Curiosity Might Have Killed the Cat, But It Makes a Musician (pt. 2)

In Art, creativity, Curiosity, expression, Life Around Me, Lyrics, mind, Music, Musician, Perspective, Ponder this, Singing, Songwriting, You HAVE to on March 19, 2010 at 6:00 am

Read Part 1

Curiosity leads to problem solving. This need to find, understand, and define life is the main motivation of many scientists. In its development as wonder or admiration, it is generally curiosity that makes a human being want to become an expert in a field of knowledge.   Dr. Ben Dean of the University of Pennsylvania says this, “Curiosity is associated with intelligence and problem-solving ability.  Although researchers have not identified the precise pathway by which curiosity leads to cognitive growth, a likely explanation concerns the rich environment curious people create for themselves as they seek new experiences and explore new ideas.  Put simply, curious brains are active brains, and active brains become smart brains.  Curiosity is associated with high performance in both academic and work settings.  There is evidence to suggest an upward spiraling relationship between curiosity and knowledge. The more we learn, the more we want to learn, and so on.”  This innate, mild obsession with a need to know about life is a hard ball to stop from rolling once it is set in motion.

If you have found yourself or someone you know in this discussion – never stop questioning and researching.  This curiosity makes you who you are.  Whether you are inventing a new gadget or a new song, don’t stop.  Artists explore new frontiers of musical expression and human emotion every day.  Without songs that help us to love or piano preludes that make us cry, people may not allow themselves the time and space to feel deeper than this busy occupied life permits.  Curiosity fuels creativity which in turn gives birth to new ides which begins the cycle all over again.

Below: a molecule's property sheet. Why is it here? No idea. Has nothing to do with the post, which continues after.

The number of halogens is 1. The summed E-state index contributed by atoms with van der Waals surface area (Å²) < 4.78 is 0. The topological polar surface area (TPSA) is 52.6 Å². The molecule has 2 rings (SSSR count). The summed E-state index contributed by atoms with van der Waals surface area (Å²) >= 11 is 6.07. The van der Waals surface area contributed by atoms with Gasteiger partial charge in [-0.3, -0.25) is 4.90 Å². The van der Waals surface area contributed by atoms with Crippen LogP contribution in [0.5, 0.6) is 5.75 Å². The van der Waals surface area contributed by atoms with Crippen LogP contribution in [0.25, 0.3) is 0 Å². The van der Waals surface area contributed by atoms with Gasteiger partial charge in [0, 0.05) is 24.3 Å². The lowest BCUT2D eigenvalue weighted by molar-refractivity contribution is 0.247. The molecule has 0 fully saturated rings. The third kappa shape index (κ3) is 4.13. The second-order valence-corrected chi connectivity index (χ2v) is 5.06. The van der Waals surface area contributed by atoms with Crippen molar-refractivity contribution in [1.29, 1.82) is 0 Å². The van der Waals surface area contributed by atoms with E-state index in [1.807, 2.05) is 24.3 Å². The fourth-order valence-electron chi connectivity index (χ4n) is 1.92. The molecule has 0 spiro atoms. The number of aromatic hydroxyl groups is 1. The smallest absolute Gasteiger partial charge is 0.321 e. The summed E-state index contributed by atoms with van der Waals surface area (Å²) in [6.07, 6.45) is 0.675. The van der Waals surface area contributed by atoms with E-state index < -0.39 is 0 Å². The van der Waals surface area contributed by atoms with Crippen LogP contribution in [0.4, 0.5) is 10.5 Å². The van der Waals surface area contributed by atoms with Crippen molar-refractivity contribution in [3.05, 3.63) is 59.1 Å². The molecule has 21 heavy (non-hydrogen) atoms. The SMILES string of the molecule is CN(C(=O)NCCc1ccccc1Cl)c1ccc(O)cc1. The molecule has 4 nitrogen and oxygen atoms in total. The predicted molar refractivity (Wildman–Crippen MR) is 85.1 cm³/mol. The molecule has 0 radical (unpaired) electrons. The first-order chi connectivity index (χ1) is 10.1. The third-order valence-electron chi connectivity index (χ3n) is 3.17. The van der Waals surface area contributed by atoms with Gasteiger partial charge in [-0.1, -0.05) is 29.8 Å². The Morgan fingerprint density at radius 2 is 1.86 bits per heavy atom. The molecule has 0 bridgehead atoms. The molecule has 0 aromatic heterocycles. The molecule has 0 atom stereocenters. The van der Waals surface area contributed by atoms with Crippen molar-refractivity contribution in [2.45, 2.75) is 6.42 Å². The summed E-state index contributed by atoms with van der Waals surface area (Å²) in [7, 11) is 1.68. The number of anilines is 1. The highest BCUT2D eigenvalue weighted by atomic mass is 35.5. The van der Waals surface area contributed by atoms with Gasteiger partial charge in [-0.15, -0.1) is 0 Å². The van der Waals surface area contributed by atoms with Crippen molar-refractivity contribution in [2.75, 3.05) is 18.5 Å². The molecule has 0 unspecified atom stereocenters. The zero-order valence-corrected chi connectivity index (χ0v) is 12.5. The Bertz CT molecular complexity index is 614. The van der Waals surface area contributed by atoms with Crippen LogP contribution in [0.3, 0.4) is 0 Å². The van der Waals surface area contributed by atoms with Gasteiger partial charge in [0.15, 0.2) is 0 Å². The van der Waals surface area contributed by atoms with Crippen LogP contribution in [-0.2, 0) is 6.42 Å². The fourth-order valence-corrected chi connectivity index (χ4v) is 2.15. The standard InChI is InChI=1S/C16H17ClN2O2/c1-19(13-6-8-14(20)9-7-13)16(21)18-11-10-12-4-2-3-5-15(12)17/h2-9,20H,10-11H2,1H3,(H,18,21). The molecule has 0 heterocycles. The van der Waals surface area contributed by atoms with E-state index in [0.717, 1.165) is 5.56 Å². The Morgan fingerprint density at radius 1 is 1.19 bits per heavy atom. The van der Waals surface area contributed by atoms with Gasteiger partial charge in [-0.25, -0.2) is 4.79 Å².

Leo Burnett was an advertising executive who created the Jolly Green Giant, the Marlboro Man, Toucan Sam, Charlie the Tuna, Morris the Cat, the Pillsbury Doughboy, the 7up “Spot”, and Tony the Tiger.  Burnett was named by Time magazine as one of the 100 most influential people of the 20th century.  The art of advertising and how it captures the essence of products and their campaigns makes Burnett and advertising a perfect companion to the creativity of an artist.  Let’s leave with his thoughts on curiosity, “Curiosity about life in all of its aspects, I think, is still the secret of great creative people.”
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